The Indo- Pak peace process designed to put the triangular relations of India, Pakistan and the US on an even keel did not bring any relief to India. Even after India, side- stepping the long standing security assessment about the nature of cross- border terrorism, sympathized with Pakistan ‘for being at the receiving end of terrorism’, the  Pak- instigated attacks on India from across the border did not stop as was amply proved by 26/11. Pakistan obviously had no use for India’s generous stance of putting both the countries on the same side of the fence. India perhaps wanted to be nice to  President Musharraf after the General had faced a couple of unsuccessful attacks at the hands of the Taliban in Pakistan for having become an ally of the US but the Musharraf regime never gave up the proxy war against India. It is not clear how the odd decision of India agreeing to have a joint mechanism to share intelligence with Pakistan to deal with terrorism, came about. Whether it resulted from an ignorance of the content of the proxy war that Pakistan had continued against India or from an over-zealous diplomacy that over- ruled our security assessment, the step looked out of place and only encouraged the adversary to palm off the responsibility for 26/11 to some unidentified ‘non State’ players.

      From all that has gone on so far, it would be prudent for India to be prepared to witness more of the same as far as the interface of Indo- US and US- Pak equations is concerned. India, while acknowledging that a problem does exist between India and Pakistan regarding Kashmir, should press the US to get, in the first instance, a clear affirmation from Pakistan that it does not uphold the idea of resort to violence for solving any political dispute. It should also make a categorical declaration that the J & K is an integral secular state and any resolution of the political dispute about it has to be on a non- communal basis. India, of course, should maintain that its relations with Pakistan can not be the same again unless punitive action for the Mumbai carnage is pursued to its logical conclusion in Pakistan. India is ready to carry the Indo-US nuclear deal forward by establishing nuclear power plants in collaboration with the US and other countries. However, if the US has stakes in building Indo- US relations on a strategic footing it should get serious about getting Pakistan to abandon its covert plans against india. Since this may or may not happen, India has to remain prepared to deal with cross- border terrorism on her own strength. India has to keep her role in the ‘war on terror’ fully aligned with her national interests.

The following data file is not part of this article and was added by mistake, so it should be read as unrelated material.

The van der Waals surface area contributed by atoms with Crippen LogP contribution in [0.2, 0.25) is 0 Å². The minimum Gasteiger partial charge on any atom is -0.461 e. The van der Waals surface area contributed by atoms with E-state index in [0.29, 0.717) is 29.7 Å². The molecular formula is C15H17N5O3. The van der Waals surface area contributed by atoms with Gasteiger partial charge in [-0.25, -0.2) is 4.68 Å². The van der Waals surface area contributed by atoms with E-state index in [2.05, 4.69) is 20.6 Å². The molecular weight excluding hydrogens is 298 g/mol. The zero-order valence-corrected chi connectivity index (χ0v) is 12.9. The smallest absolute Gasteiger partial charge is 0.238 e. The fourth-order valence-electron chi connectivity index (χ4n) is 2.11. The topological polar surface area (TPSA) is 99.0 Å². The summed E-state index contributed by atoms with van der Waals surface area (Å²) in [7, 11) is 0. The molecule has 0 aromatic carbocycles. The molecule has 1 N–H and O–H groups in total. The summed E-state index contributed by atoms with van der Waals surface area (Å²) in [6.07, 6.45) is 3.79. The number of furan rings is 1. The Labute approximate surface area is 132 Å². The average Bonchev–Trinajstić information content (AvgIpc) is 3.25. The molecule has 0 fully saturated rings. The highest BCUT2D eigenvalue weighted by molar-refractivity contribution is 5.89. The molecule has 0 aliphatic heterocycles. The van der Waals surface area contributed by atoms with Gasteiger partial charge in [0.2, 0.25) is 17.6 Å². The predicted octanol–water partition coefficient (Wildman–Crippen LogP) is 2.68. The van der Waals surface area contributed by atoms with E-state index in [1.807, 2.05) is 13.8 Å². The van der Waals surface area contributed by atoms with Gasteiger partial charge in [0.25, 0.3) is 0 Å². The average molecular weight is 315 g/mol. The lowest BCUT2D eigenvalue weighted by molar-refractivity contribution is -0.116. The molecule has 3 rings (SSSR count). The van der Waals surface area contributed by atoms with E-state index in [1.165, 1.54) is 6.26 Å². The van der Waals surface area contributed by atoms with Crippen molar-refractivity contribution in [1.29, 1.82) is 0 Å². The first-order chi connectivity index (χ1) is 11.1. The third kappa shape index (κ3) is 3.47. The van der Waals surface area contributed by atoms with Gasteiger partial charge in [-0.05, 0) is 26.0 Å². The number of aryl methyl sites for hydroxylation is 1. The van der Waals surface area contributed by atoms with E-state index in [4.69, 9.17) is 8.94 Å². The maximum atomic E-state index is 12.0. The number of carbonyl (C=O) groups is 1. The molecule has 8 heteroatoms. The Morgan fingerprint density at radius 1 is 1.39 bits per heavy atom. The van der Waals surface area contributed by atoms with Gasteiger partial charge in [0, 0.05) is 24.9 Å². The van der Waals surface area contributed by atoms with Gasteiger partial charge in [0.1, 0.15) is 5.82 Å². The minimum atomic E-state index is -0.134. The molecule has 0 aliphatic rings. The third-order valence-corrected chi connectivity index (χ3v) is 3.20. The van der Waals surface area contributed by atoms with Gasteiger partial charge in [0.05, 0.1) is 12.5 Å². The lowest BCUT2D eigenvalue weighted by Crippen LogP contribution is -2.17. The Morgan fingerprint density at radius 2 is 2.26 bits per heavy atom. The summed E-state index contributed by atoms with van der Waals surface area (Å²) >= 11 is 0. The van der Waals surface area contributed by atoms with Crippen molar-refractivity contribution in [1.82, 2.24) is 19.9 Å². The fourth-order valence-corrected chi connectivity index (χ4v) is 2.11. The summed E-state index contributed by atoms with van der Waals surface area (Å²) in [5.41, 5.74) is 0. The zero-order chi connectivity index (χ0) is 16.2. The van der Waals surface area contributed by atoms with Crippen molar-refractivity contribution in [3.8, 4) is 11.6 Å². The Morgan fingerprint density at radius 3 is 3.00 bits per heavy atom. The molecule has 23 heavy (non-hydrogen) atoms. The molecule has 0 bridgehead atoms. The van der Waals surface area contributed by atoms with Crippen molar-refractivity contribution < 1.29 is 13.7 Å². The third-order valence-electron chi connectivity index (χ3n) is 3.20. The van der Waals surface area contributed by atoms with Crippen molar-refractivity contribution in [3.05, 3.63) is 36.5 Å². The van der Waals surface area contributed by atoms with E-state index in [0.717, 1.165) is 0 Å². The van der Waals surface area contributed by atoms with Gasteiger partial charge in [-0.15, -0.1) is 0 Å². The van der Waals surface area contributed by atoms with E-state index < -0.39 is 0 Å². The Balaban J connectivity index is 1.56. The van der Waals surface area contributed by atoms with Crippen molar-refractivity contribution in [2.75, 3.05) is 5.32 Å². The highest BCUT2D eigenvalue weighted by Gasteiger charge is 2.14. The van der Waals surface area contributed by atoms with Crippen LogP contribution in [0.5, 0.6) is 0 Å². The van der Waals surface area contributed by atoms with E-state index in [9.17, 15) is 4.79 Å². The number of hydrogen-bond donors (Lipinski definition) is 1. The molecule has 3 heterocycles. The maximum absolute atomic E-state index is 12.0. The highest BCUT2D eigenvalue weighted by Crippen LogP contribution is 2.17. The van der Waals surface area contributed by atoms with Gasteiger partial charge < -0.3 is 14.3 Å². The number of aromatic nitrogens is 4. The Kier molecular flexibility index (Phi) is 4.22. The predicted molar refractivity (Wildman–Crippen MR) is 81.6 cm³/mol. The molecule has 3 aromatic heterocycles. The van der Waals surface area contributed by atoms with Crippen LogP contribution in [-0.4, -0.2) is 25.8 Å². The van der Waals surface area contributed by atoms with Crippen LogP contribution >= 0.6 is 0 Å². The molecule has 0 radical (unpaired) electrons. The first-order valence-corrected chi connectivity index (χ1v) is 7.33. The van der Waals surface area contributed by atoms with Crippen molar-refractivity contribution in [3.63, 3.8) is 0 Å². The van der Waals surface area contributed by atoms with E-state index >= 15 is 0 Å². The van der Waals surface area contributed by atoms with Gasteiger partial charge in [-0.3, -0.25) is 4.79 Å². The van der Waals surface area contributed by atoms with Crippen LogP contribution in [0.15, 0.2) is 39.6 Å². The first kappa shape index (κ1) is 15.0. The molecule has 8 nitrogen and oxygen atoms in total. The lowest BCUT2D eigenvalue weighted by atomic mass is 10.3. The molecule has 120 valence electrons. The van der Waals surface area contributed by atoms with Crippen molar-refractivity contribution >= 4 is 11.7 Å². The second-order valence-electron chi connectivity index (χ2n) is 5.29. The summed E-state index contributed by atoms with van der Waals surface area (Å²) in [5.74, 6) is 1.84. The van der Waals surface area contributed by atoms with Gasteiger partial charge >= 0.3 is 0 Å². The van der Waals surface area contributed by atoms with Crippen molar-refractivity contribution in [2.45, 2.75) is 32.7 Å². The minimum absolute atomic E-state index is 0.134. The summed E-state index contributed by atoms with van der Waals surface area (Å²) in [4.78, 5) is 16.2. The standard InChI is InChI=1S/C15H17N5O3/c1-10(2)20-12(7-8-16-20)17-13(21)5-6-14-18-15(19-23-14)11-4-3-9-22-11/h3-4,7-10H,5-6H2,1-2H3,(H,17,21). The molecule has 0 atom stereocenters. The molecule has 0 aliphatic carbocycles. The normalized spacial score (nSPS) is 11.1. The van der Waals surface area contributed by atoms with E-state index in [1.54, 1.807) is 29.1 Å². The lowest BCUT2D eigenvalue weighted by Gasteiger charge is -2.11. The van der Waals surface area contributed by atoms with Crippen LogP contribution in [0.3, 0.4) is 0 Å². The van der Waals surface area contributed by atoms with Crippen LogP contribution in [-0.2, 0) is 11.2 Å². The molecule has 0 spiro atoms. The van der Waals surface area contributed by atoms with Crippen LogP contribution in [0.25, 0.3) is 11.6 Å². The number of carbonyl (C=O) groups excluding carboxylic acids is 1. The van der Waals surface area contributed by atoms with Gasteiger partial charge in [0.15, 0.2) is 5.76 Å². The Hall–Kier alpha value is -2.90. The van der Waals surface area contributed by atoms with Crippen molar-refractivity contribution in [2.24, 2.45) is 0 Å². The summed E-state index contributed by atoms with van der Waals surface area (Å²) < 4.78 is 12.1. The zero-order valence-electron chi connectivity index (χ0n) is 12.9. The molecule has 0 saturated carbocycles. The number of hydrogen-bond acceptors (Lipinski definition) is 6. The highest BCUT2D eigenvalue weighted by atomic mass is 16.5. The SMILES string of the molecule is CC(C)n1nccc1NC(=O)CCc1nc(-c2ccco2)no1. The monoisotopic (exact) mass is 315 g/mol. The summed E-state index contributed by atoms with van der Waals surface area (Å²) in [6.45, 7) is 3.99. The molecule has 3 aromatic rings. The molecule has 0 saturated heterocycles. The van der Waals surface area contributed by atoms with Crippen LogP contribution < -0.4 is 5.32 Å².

Taliban’s rise in Pakistan is a matter of concern for India not so much because of a fear of spill over of its violence on our territory but mainly because a throw -back  on  a life of extreme fundamentalism and exclusivism can not do any good to any society. While supporting the ‘war on terror’, India has to maintain an attitude of zero tolerance towards the India- specific threat of terrorism planned and executed by the Pak army and the ISI. If the US favours ‘geo- political pluralism’ as a part of its strategy of handling the ‘war on terror’, it must come out clearly against Pakistan using terrorism as an instrument of State policy towards India. On our part we have not only to strengthen our security infrastructure and systems but what is equally important, we have to ensure that the cross- border terrorism facing us does not affect our domestic polity. The proxy war unleashed by Pakistan on India had a definite communal motivation. Terrorism, particularly in the Indian context where it has a cross- border origin, has to be viewed as the doing of individuals and not a particular community. The security agencies must, therefore, handle counter- terrorism operations in such a way that no innocent person is touched. The number of individuals falling in the enemy’s trap may be big or small, but none of this should be allowed to enmesh the issue of terrorism in communal questions. The pursuit of terrorists has to be vigorous and non- partisan.


Dialogue A quarterly journal of Astha Bharati

Astha Bharati